Home of the World’s Best Toys
Long after Christmas ends, there is a place toys go to be cherished forever: the National Toy Hall of Fame in Rochester, New York.
Founded in 1998, the organization honors those select toys that, the organization says, “inspire creative play and enjoy popularity over a sustained period of time.”
Because toys “foster imagination, creativity and critical thinking,” the organization honors them as “among the most important human artifacts.”
Currently, 49 toys have been inducted into the Hall of Fame, with new ones added every year.
Being chosen for the honor involves an extensive public nomination and national selection process. Some of the more surprising additions include Cardboard Box (2005), Stick (2008) and Ball (2009).
A more recent inductee, Blanket (2011), earned its spot because of the toy’s versatility.
A blanket, according to the Hall of Fame, transforms into whatever a child’s imagination calls for, be it “a king’s robe, a bride’s veil (and) a superhero’s cape” or “a Roman soldier’s cloak, a princess’s flowing gown and a wizard’s flying carpet.”
Originally housed at A.C. Gilbert’s Discovery Village in Salem, Oregon, the Hall of Fame made the move to Rochester in 2002.
The new location offers more space to better accommodate the growing number of toys joining the ranks of the world’s most-beloved playthings.
In Rochester, the Hall of Fame is housed alongside the collections of The National Museum of Play, which is home to the world’s largest collection of toys and dolls.
During their visit, people are encouraged to interact with the toys.
The museum features hula-hoops, blocks and a giant Mr. Potato Head, all available for the activity toys are made for: playtime.
Two Famous Playtime Spoofs
From the Garden to the Garbage
Where one is sweet and smiley, the other is smelly and slimy.
Popular lore about Garbage Pail Kids claims the cards were created as an alternative to the “more feminine” Cabbage Patch Doll.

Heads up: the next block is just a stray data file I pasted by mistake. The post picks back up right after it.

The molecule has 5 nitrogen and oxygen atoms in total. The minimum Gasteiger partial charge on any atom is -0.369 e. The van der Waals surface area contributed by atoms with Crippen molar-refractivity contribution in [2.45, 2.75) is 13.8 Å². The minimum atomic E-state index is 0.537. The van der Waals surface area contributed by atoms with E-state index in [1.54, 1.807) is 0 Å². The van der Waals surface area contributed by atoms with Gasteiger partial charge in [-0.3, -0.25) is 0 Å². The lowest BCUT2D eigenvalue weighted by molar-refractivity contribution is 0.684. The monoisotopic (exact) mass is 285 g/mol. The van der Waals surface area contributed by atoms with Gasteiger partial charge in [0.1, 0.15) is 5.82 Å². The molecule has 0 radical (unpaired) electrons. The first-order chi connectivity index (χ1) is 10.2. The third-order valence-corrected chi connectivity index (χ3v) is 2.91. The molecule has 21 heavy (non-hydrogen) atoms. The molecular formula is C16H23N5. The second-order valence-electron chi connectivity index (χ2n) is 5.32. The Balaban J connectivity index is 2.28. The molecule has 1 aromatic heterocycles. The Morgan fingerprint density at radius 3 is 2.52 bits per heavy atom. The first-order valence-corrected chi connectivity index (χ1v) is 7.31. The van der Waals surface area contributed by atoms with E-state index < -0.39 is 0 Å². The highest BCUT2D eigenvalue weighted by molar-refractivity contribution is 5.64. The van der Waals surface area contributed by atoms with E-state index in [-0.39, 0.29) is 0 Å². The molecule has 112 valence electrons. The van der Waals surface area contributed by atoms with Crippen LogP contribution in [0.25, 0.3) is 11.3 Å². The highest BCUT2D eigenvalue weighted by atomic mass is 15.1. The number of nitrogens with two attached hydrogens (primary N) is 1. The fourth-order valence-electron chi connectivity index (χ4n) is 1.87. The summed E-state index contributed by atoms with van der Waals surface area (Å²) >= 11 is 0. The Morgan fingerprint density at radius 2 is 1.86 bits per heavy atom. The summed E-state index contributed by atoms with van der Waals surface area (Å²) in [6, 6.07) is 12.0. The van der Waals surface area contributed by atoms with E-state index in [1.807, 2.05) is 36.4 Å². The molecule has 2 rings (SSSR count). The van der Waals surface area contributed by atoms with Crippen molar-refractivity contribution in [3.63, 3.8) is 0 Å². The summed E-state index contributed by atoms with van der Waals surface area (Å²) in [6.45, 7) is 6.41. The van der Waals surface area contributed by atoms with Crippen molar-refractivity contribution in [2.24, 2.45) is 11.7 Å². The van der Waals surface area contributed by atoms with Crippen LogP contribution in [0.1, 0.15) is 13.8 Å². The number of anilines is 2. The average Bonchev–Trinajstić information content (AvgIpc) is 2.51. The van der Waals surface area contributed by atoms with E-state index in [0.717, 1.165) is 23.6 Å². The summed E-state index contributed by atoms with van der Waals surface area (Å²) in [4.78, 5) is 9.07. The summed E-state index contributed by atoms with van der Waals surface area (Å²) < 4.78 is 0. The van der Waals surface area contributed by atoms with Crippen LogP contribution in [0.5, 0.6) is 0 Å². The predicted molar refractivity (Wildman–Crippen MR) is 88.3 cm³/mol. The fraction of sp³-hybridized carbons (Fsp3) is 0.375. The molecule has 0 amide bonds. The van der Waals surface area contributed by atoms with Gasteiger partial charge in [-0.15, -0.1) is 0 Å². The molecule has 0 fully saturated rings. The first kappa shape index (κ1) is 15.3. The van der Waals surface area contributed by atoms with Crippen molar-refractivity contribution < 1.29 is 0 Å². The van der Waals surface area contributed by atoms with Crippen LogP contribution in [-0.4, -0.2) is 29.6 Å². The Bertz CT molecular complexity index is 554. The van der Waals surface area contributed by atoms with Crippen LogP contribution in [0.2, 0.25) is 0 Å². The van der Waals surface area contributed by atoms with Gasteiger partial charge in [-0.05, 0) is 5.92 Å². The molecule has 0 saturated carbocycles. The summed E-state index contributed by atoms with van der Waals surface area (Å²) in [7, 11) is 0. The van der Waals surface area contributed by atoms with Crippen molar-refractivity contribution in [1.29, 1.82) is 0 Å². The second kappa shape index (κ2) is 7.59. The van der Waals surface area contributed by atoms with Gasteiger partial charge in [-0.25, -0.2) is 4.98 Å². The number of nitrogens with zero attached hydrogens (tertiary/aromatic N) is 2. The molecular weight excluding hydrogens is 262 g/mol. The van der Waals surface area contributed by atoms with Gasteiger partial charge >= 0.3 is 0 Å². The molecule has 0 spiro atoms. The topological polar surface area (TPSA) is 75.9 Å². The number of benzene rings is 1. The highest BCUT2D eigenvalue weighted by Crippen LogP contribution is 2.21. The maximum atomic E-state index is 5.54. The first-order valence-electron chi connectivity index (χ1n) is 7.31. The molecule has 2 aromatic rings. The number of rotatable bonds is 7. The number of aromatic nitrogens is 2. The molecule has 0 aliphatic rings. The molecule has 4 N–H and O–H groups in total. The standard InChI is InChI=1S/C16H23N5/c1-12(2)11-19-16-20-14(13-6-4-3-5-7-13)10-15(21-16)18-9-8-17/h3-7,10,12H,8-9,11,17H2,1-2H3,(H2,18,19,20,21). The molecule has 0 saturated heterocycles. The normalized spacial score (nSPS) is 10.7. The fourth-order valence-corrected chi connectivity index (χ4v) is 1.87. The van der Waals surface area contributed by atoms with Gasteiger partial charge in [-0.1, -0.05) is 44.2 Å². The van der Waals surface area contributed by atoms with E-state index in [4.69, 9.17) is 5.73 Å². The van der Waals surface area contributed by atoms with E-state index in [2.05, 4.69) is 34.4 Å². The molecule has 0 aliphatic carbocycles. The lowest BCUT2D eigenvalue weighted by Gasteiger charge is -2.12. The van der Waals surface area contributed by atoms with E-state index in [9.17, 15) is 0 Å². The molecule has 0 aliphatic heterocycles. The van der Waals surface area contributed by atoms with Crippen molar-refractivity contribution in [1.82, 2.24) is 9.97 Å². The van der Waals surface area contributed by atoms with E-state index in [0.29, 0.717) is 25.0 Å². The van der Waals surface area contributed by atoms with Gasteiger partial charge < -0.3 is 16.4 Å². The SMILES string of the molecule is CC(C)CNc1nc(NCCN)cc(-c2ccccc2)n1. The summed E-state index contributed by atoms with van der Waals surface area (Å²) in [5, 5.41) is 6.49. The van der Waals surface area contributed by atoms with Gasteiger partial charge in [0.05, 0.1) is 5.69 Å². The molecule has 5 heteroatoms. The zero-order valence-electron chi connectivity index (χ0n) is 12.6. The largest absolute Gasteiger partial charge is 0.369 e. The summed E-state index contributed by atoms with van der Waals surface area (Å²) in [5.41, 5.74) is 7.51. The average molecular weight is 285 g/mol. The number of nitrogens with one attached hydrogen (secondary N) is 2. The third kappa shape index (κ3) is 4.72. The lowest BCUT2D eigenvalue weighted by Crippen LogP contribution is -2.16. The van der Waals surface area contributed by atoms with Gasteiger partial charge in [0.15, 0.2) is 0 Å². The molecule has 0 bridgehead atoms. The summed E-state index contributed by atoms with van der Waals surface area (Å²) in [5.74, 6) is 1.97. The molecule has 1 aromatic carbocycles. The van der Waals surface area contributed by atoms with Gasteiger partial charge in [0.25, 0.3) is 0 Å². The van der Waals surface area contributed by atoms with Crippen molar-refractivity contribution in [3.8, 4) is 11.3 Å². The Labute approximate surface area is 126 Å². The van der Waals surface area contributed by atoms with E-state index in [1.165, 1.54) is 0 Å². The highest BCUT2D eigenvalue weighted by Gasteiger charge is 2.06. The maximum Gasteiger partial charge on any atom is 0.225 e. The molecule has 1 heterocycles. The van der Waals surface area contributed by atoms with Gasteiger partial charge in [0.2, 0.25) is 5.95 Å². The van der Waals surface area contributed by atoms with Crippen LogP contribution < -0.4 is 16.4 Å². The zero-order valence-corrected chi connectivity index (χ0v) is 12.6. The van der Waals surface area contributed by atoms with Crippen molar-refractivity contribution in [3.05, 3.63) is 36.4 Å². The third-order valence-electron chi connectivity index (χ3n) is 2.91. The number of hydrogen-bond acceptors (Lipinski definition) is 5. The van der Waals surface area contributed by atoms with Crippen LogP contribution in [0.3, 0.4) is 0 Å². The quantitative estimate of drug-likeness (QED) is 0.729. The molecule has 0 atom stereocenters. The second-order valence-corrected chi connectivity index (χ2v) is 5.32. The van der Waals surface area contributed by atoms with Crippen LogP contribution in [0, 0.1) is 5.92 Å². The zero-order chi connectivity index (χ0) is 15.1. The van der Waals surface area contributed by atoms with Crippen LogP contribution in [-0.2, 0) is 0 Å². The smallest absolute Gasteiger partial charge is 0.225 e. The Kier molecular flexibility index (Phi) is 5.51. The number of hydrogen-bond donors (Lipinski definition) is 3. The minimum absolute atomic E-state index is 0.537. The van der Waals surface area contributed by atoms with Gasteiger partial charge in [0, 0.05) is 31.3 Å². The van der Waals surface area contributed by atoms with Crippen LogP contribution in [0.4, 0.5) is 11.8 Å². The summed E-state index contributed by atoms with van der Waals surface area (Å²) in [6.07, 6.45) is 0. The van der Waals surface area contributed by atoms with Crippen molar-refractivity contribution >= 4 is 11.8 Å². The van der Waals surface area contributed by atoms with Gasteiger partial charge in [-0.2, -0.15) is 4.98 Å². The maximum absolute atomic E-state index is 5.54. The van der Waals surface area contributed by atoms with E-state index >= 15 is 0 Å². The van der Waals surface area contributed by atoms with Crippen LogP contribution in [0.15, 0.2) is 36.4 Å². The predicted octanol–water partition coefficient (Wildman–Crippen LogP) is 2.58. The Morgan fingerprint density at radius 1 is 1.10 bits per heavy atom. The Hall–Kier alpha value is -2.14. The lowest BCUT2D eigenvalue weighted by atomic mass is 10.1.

First produced in 1985 by The Topps Company, the collectible cards grew so popular that schools banned them. Parents worried, as one mother told The New York Times, that the Garbage Pail cards were “not at all healthy.”
Coleco, makers of Cabbage Patch Dolls, weren’t too keen on the Garbage Pail Kids either. The company sued Topps, resulting in a makeover of the Garbage Pail Kids to less resemble their more wholesome counterparts.
Today, Garbage Pail Kids continue to be popular, with a film currently in production.
No word yet on which kids—Allie Oops, Hard-Boiled Meg or Disgustin’ Justin, to name a few—will dump the trash can for the silver screen.
In the early 1960s, Chatty Cathy changed the way Americans think about dolls.
Produced by Mattel, Cathy was one of the first toys to talk using a pull-string.
Cathy had 11 different phrases, including “Please brush my hair” and “I love you.” Reproduced in recent years to meet collector demand, a mint condition model can sell for more than $600.
Not so popular is Cathy’s crazed counterpart, Talky Tina. Introduced in a 1963 episode of American television series “The Twilight Zone,” Talky Tina spends the show terrorizing a family.
To add to the creep factor, the same woman who recorded Cathy’s catchphrases speaks for Tina, too. Her most famous line for the psycho plaything: “My name is Talky Tina and you’ll be sorry.”